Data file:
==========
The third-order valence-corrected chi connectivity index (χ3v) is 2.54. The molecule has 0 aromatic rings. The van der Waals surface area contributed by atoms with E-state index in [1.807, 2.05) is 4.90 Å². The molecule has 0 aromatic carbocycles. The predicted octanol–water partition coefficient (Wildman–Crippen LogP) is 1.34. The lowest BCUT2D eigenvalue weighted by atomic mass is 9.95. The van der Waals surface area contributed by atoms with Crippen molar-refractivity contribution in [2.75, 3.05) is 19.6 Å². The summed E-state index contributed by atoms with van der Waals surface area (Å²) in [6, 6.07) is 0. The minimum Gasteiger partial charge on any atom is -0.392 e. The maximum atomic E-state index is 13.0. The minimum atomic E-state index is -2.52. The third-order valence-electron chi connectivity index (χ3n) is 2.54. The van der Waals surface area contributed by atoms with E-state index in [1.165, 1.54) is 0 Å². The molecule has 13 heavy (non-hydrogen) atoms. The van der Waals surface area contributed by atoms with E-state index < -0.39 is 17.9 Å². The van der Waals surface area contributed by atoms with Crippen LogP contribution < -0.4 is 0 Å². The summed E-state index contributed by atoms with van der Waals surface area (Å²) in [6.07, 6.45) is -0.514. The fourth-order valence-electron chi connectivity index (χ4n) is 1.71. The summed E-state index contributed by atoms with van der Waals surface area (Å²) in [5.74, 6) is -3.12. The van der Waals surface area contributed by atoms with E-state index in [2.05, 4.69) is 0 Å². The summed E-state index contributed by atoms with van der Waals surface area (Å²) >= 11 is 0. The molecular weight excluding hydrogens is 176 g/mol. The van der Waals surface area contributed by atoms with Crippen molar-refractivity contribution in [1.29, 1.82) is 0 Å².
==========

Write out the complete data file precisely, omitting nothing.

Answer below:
The third-order valence-corrected chi connectivity index (χ3v) is 2.54. The molecule has 0 aromatic rings. The van der Waals surface area contributed by atoms with E-state index in [1.807, 2.05) is 4.90 Å². The molecule has 0 aromatic carbocycles. The predicted octanol–water partition coefficient (Wildman–Crippen LogP) is 1.34. The lowest BCUT2D eigenvalue weighted by atomic mass is 9.95. The van der Waals surface area contributed by atoms with Crippen molar-refractivity contribution in [2.75, 3.05) is 19.6 Å². The summed E-state index contributed by atoms with van der Waals surface area (Å²) in [6, 6.07) is 0. The minimum Gasteiger partial charge on any atom is -0.392 e. The maximum atomic E-state index is 13.0. The minimum atomic E-state index is -2.52. The third-order valence-electron chi connectivity index (χ3n) is 2.54. The van der Waals surface area contributed by atoms with E-state index in [1.165, 1.54) is 0 Å². The molecule has 13 heavy (non-hydrogen) atoms. The van der Waals surface area contributed by atoms with E-state index < -0.39 is 17.9 Å². The van der Waals surface area contributed by atoms with Crippen LogP contribution < -0.4 is 0 Å². The summed E-state index contributed by atoms with van der Waals surface area (Å²) in [6.07, 6.45) is -0.514. The fourth-order valence-electron chi connectivity index (χ4n) is 1.71. The summed E-state index contributed by atoms with van der Waals surface area (Å²) in [5.74, 6) is -3.12. The van der Waals surface area contributed by atoms with E-state index in [2.05, 4.69) is 0 Å². The summed E-state index contributed by atoms with van der Waals surface area (Å²) >= 11 is 0. The molecular weight excluding hydrogens is 176 g/mol. The van der Waals surface area contributed by atoms with Crippen molar-refractivity contribution in [1.29, 1.82) is 0 Å².